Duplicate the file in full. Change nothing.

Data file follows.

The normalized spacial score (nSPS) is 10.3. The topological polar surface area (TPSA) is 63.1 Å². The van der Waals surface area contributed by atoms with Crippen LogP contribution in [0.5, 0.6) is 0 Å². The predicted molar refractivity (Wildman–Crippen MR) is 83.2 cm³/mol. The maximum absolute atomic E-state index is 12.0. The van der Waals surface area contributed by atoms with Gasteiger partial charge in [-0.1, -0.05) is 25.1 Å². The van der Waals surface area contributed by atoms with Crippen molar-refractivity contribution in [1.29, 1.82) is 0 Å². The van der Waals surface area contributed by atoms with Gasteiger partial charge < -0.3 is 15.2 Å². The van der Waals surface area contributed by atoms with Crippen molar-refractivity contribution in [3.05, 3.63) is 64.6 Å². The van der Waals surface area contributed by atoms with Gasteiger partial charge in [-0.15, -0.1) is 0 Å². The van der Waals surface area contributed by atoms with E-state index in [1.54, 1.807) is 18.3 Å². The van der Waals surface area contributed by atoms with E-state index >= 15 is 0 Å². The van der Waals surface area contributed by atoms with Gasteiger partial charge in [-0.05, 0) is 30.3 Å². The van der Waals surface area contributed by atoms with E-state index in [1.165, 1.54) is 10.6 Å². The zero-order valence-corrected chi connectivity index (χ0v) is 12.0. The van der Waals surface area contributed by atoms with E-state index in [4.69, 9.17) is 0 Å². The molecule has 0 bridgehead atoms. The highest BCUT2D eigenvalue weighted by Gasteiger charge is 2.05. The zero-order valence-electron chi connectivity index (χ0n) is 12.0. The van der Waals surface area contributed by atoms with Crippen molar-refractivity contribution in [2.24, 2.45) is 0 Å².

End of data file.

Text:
The normalized spacial score (nSPS) is 10.3. The topological polar surface area (TPSA) is 63.1 Å². The van der Waals surface area contributed by atoms with Crippen LogP contribution in [0.5, 0.6) is 0 Å². The predicted molar refractivity (Wildman–Crippen MR) is 83.2 cm³/mol. The maximum absolute atomic E-state index is 12.0. The van der Waals surface area contributed by atoms with Gasteiger partial charge in [-0.1, -0.05) is 25.1 Å². The van der Waals surface area contributed by atoms with Crippen molar-refractivity contribution in [1.29, 1.82) is 0 Å². The van der Waals surface area contributed by atoms with Gasteiger partial charge < -0.3 is 15.2 Å². The van der Waals surface area contributed by atoms with Crippen molar-refractivity contribution in [3.05, 3.63) is 64.6 Å². The van der Waals surface area contributed by atoms with Gasteiger partial charge in [-0.15, -0.1) is 0 Å². The van der Waals surface area contributed by atoms with E-state index in [1.54, 1.807) is 18.3 Å². The van der Waals surface area contributed by atoms with E-state index >= 15 is 0 Å². The van der Waals surface area contributed by atoms with Gasteiger partial charge in [-0.05, 0) is 30.3 Å². The van der Waals surface area contributed by atoms with E-state index in [1.165, 1.54) is 10.6 Å². The zero-order valence-corrected chi connectivity index (χ0v) is 12.0. The van der Waals surface area contributed by atoms with E-state index in [4.69, 9.17) is 0 Å². The molecule has 0 bridgehead atoms. The highest BCUT2D eigenvalue weighted by Gasteiger charge is 2.05. The zero-order valence-electron chi connectivity index (χ0n) is 12.0. The van der Waals surface area contributed by atoms with Crippen molar-refractivity contribution in [2.24, 2.45) is 0 Å².